Korean War veteran reflects on 555 days as a POW


Ledford

By Richard Zowie— “It was a hell of an ordeal.”

Those succinct seven words are how Fredericksburg’s Jack Ledford described the 555 days when he was forced to move across the Korean Peninsula with North Korean and Chinese forces.

An Army Airborne paratrooper and veteran of six battles in the Korean War, including the Inchon invasion and the Chosin Reservoir, Ledford spent February 1951 until about summer 1952 as a prisoner of war.

“There were incidents that happened, incidents of unbelievable cruelty,” said Ledford, an Oklahoma native who grew up in Llano County and, after the war, worked in real estate and insurance in Fredericksburg. “Nobody would believe it. You adapted and as I told everybody, you just kept a low profile and remembered: don’t be argumentative and don’t threaten anybody. In time, we hoped maybe it would get better.”

Prior to being captured, Ledford trained with radar equipment and helped to put up radar stations on mountains.

Then, at the Chosin Reservoir, temperatures dipped to minus-40 degrees and made it difficult to evacuate.

“A lot of people died,” he said of the infamous battle, where many received Purple Hearts for frostbite. “In November, we got our Thanksgiving dinner, and the turkey was as frozen hard as a conference room table.”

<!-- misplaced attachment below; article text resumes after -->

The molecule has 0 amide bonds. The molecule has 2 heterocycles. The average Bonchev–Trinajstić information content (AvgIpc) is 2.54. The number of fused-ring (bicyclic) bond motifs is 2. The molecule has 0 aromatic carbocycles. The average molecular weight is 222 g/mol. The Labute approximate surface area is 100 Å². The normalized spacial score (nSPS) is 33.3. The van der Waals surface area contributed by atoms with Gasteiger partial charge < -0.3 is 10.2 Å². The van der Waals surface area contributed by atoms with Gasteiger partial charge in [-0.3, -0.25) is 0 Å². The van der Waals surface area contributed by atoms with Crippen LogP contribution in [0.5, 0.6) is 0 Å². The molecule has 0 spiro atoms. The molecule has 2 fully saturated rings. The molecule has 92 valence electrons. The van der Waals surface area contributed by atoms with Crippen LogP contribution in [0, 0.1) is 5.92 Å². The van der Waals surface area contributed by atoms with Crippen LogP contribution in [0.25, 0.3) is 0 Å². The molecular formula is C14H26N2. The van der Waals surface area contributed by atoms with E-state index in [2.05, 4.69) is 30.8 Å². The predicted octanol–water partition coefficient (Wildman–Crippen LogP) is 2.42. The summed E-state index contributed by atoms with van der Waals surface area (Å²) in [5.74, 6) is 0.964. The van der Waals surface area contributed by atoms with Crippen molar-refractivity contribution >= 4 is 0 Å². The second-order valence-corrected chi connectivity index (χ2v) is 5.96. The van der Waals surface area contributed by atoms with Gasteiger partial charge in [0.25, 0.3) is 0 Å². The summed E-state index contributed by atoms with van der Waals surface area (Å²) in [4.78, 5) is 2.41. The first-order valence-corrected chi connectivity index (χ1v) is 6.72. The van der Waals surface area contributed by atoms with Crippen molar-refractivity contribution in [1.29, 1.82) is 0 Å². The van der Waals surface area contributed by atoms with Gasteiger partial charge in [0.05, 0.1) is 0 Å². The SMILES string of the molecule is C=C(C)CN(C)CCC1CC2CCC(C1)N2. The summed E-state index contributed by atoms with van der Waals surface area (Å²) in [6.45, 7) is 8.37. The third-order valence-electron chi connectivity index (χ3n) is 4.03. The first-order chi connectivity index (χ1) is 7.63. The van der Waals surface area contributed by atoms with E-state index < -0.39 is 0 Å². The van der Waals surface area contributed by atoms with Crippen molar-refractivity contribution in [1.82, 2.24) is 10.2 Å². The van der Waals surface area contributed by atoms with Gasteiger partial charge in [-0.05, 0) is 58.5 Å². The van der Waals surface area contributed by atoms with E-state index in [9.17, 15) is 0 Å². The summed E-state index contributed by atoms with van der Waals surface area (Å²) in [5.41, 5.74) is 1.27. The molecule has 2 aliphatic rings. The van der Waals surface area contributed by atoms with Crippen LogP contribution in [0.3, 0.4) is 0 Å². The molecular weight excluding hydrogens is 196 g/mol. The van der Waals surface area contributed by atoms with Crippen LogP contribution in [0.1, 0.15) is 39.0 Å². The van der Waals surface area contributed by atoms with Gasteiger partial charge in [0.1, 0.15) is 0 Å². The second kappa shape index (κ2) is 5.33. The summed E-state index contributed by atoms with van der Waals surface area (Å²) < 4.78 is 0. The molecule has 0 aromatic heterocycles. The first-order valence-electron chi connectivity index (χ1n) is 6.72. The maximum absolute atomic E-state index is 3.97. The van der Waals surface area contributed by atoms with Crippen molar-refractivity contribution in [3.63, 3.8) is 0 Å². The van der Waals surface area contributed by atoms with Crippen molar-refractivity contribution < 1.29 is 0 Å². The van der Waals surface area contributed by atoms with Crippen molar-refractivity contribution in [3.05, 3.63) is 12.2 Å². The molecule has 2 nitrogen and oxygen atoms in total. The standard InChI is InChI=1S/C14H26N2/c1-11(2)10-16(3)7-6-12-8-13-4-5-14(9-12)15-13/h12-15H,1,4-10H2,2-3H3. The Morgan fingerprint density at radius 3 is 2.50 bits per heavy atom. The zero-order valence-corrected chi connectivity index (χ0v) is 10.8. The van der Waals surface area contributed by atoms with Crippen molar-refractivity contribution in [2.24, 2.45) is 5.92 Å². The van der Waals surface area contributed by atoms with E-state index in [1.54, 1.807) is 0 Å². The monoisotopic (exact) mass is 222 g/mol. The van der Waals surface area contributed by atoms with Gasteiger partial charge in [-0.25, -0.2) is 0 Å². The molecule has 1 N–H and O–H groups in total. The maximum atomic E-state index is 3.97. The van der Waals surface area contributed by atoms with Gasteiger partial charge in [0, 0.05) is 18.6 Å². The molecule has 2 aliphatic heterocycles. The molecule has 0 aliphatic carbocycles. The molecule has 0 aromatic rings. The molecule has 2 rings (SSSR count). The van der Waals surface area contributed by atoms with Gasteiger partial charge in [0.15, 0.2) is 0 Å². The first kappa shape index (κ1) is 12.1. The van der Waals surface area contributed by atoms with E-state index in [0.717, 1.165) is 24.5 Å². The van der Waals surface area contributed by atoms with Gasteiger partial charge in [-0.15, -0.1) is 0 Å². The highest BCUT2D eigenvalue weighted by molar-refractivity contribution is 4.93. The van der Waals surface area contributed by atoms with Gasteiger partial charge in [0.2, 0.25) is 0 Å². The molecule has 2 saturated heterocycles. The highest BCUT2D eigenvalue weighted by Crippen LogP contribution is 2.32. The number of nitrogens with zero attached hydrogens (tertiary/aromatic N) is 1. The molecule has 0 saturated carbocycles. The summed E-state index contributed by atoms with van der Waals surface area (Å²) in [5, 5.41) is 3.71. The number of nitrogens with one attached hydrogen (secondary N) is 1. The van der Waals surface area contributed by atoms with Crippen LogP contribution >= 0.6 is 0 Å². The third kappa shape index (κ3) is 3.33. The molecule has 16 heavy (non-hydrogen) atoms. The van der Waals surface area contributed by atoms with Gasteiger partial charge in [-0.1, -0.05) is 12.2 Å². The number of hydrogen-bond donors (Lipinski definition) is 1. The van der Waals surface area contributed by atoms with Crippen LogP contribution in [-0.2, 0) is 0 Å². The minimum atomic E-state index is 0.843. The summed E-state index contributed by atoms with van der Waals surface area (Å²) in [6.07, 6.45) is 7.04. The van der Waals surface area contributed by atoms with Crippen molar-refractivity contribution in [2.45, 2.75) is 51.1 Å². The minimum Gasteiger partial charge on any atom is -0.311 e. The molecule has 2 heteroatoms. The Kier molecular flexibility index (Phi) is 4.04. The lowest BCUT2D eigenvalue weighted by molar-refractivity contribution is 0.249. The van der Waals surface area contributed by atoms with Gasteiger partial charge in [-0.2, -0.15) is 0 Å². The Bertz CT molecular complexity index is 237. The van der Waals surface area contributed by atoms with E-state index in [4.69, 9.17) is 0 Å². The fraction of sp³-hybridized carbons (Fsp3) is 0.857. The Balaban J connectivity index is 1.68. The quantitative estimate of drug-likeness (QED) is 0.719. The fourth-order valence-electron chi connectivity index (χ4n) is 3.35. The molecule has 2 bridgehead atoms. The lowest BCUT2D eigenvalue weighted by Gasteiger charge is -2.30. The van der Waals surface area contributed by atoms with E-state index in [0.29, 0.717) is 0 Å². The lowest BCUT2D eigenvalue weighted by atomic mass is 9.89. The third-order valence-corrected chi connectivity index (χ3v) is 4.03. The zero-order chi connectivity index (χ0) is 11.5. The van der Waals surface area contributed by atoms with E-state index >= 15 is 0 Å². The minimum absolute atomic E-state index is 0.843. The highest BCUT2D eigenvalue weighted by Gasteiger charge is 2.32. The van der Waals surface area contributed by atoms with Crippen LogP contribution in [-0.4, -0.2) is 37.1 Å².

In mid-February 1951, Sergeant Ledford and those with him were guarding rail cars containing equipment when they were attacked by larger forces of Chinese and North Korean troops.

In the skirmish, Ledford sustained shrapnel wounds to his back and arm and had also been shot in the leg.

“That’s when we were captured,” Ledford said of the skirmish.

They were forced to march, and there were no medical facilities. They spent the night in an old school house.

“There was nothing to eat and nothing to drink other than the water from the snow,” Ledford said. “There was snow everywhere and it was cold, so we’d eat snow.”

The next day, at another location, Ledford and the others finally received food, a softball-sized bowl of rice.

“It had bugs and other unmentionable things in it,” he recalled. “Most of us didn’t eat it the first time.”

But when hunger surmounted and the next day’s filthy rice arrived, they all ate it.

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